If you’ve ever wondered how many “facts” about sex you know are actually facts, look no further. This book is nice because it covers a ton of fairly common myths and a few that I’d never even considered before. For a long time after I was introduced to the concept of sexually transmitted infections I found myself paranoid of public toilets. The numbers they tell you in school always make it sound like every person sitting around you is just festering with disease. The truth is much different obviously. It is extremely difficult to pick up an infection from a toilet. If you are going to get one you’ll probably not be surprised.
Toilets are pretty clean, all things considered. I wouldn’t recommend eating off them but they are much cleaner on average than your keyboard. Yet most folks don’t find keyboards haunting and terrifying. Of course I don’t put my ass on my keyboard either but its a pretty well insulated thing. Butts keep the outside world outside pretty well. With a few exceptions (which are covered in this book ad nauseum).
The myth that caught me off guard the most was that wearing two condoms is not, in fact, dangerous. Not only is it not dangerous but it can cause a net improvement on your overall safety. At a certain point one might wonder why you’d bother though and I’m guessing there is an upper threshold. I presume sticking 90 of them over one another like a russian nesting doll would not be the best strategy. Regardless this little factoid blew my mind. Mostly because I had heard that condoms tear like tissue paper if they so much as see another condom. Something ingrained in every single health course I’ve ever taken. Amazing really that this sort of thing can sneak along in the US. We have some serious problems here with education. People scared of vaccines, scared of condoms, and yet not scared of climate change…awfully strange. It’s like we choose to fear what we shouldn’t and not what we should.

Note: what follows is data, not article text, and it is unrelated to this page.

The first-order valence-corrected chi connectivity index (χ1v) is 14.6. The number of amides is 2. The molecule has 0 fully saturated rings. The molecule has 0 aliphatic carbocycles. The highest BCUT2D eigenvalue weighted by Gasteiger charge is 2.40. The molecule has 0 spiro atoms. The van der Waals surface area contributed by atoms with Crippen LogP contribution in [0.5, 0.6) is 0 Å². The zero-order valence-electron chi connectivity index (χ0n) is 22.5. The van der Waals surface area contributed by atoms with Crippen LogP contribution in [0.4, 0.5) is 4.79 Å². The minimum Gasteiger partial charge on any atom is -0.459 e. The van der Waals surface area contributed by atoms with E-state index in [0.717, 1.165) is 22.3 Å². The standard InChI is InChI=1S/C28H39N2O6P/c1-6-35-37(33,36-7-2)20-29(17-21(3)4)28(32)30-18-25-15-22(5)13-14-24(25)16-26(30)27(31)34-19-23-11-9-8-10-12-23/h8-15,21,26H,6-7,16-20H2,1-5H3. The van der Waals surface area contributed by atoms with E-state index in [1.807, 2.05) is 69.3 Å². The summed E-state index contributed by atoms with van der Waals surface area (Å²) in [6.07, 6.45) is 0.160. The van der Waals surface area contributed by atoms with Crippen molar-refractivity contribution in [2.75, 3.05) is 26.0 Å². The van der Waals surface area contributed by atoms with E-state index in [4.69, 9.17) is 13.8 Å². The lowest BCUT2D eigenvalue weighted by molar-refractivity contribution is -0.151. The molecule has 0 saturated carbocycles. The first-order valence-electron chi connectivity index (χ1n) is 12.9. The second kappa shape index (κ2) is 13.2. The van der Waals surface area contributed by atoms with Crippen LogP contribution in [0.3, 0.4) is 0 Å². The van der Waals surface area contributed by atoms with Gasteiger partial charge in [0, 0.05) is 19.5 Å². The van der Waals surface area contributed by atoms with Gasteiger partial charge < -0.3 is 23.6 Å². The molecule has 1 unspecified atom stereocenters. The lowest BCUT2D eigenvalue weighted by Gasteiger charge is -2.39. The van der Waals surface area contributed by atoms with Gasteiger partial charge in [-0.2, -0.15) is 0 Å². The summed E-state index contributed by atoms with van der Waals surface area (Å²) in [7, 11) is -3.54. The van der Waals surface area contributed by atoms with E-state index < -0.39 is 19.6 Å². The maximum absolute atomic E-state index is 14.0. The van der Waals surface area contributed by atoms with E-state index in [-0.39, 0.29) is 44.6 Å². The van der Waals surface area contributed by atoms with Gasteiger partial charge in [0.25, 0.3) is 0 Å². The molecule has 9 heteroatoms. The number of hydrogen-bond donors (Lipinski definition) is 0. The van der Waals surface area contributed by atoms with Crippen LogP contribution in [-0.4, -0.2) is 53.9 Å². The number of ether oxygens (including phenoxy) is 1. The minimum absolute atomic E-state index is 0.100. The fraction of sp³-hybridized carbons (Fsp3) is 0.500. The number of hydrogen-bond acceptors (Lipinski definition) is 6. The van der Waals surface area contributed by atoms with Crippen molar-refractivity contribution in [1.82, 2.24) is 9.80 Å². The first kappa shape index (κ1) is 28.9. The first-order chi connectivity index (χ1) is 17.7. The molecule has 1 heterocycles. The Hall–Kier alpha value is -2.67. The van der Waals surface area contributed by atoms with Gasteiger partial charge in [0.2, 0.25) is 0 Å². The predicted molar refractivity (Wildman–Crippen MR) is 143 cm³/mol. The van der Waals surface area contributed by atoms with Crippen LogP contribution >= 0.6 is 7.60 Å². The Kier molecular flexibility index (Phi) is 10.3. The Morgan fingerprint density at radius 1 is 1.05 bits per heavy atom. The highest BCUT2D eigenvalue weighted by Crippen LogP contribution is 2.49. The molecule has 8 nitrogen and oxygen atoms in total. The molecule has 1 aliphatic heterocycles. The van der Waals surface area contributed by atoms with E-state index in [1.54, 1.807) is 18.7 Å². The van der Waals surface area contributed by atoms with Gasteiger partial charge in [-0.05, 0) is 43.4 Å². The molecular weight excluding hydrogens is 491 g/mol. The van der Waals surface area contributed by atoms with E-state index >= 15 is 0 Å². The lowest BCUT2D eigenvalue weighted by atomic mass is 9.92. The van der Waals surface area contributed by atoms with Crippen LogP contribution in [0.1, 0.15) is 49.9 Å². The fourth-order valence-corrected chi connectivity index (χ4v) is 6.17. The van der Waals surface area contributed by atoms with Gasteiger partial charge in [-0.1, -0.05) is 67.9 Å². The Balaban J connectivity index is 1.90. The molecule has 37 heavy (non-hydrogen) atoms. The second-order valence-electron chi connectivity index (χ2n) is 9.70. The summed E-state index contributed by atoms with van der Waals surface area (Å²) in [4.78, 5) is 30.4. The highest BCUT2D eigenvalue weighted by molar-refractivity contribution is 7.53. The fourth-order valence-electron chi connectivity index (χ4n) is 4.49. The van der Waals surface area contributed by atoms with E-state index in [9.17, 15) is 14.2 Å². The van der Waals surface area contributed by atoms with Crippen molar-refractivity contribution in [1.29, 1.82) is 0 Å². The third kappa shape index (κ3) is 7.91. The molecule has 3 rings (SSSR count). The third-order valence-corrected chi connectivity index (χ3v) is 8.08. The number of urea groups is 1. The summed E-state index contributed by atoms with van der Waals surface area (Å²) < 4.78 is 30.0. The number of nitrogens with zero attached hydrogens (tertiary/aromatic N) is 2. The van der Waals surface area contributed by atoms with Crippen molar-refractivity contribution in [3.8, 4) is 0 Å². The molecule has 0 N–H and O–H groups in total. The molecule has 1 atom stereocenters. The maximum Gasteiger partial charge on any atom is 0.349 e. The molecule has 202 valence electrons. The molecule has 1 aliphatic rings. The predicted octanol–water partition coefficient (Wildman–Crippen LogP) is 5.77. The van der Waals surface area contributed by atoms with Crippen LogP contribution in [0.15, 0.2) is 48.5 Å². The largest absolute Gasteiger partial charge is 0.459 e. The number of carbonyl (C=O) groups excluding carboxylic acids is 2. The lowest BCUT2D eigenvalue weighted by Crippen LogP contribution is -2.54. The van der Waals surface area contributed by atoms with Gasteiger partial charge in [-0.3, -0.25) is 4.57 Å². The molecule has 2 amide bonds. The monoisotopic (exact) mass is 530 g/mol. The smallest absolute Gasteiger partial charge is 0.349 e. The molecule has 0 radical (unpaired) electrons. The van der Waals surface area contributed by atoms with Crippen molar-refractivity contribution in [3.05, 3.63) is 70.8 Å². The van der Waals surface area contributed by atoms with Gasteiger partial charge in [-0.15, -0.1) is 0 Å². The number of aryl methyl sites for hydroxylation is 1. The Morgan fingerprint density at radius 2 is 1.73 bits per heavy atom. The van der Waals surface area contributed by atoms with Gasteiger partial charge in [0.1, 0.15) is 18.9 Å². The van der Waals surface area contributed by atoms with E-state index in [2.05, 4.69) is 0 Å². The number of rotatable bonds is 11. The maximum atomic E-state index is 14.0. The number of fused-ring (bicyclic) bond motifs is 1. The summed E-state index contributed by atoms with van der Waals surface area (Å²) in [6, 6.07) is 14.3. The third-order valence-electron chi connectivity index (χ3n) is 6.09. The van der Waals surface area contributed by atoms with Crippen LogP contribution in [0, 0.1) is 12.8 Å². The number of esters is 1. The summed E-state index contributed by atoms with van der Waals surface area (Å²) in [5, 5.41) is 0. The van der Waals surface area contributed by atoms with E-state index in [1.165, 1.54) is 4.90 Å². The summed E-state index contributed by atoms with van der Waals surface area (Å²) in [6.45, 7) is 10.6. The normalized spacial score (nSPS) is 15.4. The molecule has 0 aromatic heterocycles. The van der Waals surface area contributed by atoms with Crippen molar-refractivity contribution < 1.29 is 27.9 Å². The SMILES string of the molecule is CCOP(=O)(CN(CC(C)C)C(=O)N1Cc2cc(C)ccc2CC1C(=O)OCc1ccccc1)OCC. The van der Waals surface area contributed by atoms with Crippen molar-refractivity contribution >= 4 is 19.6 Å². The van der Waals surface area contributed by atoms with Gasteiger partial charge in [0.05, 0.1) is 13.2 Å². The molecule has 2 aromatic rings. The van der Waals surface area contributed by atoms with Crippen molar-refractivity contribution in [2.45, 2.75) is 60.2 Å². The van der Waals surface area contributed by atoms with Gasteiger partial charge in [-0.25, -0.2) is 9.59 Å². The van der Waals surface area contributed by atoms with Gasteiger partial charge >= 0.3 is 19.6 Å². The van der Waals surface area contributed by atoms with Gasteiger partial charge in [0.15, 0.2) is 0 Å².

But I digress. The book is wonderfully written and has the same wit that I found in “Don’t Swallow Your Gum!” Aaron and Rachel are deeply funny and their method for information delivery is impeccable. They give you quick succinct explanations of all the data and then a series of citations in case you’d like to go read more. I’m sure most people won’t but I think this sort of thing should be required of literature. If Bill O’Reilly is so convinced he’s correct he should prove it (or anyone else writing inane books). Citations are so delightful for me and I love to read up on the papers referenced.
This is a pretty good book. Well worth your time. If you were ever curious about various sexual health stories floating around you’ll likely find the answer to them in here. It gets funny for a bit as they knock out the one hundred and one (it feels like) myths about the penis. It’s like I’m carrying around a unicorn in my pants or something. Amazed at how much wonder and mystery surrounds something that you’d figure half the planet has.
Go give it a read. Even if you don’t buy it through my link I recommend it. You’ll probably smile a bit, learn, and ultimately be happy to have it on your shelf.